International Women's Day

March is Women's History Month, and March 8 is International Women's Day, a day to commemorate the ongoing struggle for women's rights.  Learning about inspiring women and girls is a great way to participate in this day, and there are some amazing books available to help you.

Rad American Women A-Z: Rebels, Trailblazers, and Visionaries who Shaped Our History . . . and Our Future! is a super cool books that highlights the bravery and contributions of 25 American women as well as the unknown ladies whose accomplishments were never recorded.  The book concludes with a list of 26 ways the reader can be rad.  After reading, visit the Rad Women website, where you can learn more about great heroines and print a set of posters to go with the book.

Author, Laurie Halse Anderson, has written books perfect for celebrating International Women's Day.

Independent Dames: What You Never Knew About the Women and Girls of the American Revolution tells the stories of women and girls who contributed to our victory in the American Revolution, and Thank You, Sarah: The Woman Who Saved Thanksgiving explains how Sarah Hale led the campaign to make Thanksgiving a national holiday.

The Watcher: Jane Goodall's Life with the Chimps, Wangari's Trees of Peace: A True Story from Africa, Malala, a Brave Girl from Pakistan/Iqbal, a Brave Boy from Pakistan: Two Stories of Bravery, Nasreen's Secret School: A True Story from Afghanistan, and The Librarian of Basra: A True Story from Iraq are all written by Jeanette Winter.  Each book tells the story of a trailblazing woman or girl who changed the world through her own hard work and determination.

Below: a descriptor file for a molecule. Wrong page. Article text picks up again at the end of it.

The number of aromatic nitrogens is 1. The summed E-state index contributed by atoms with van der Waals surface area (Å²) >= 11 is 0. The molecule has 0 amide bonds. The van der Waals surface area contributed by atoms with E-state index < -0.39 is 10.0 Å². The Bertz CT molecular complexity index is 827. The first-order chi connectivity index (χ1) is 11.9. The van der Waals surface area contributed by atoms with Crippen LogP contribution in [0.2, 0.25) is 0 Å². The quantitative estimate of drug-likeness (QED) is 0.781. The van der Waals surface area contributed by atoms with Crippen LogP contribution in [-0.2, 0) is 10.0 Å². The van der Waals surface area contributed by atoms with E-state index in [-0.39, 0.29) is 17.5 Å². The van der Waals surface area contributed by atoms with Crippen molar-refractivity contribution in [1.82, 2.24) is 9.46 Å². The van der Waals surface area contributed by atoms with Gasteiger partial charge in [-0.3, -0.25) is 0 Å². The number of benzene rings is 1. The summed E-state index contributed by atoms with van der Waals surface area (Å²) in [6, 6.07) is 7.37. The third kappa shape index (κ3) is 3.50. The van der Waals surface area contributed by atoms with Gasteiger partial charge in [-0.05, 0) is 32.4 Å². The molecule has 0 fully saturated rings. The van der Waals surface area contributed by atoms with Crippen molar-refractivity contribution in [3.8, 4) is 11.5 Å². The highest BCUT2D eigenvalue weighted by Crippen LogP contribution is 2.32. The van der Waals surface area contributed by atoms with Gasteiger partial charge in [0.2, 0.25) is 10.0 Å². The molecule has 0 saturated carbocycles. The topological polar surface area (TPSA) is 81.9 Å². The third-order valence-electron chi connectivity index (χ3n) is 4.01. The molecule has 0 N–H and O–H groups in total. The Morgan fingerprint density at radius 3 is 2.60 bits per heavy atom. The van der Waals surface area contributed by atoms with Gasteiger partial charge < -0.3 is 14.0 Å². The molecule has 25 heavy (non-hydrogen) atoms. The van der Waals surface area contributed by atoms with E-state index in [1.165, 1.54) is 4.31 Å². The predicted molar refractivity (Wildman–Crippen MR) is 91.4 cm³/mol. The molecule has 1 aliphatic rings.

Once you've read about some amazing heroines, students can react and reflect about the stories.  Visit Make Beliefs Comix to find some printable writing prompts that ask students to imagine a conversation they could have with a favorite woman from history or plan discussion points about advancing the rights of women.

You can also head to Alpha Mom to find a printable that encourages students to illustrate and describe a woman they admire.

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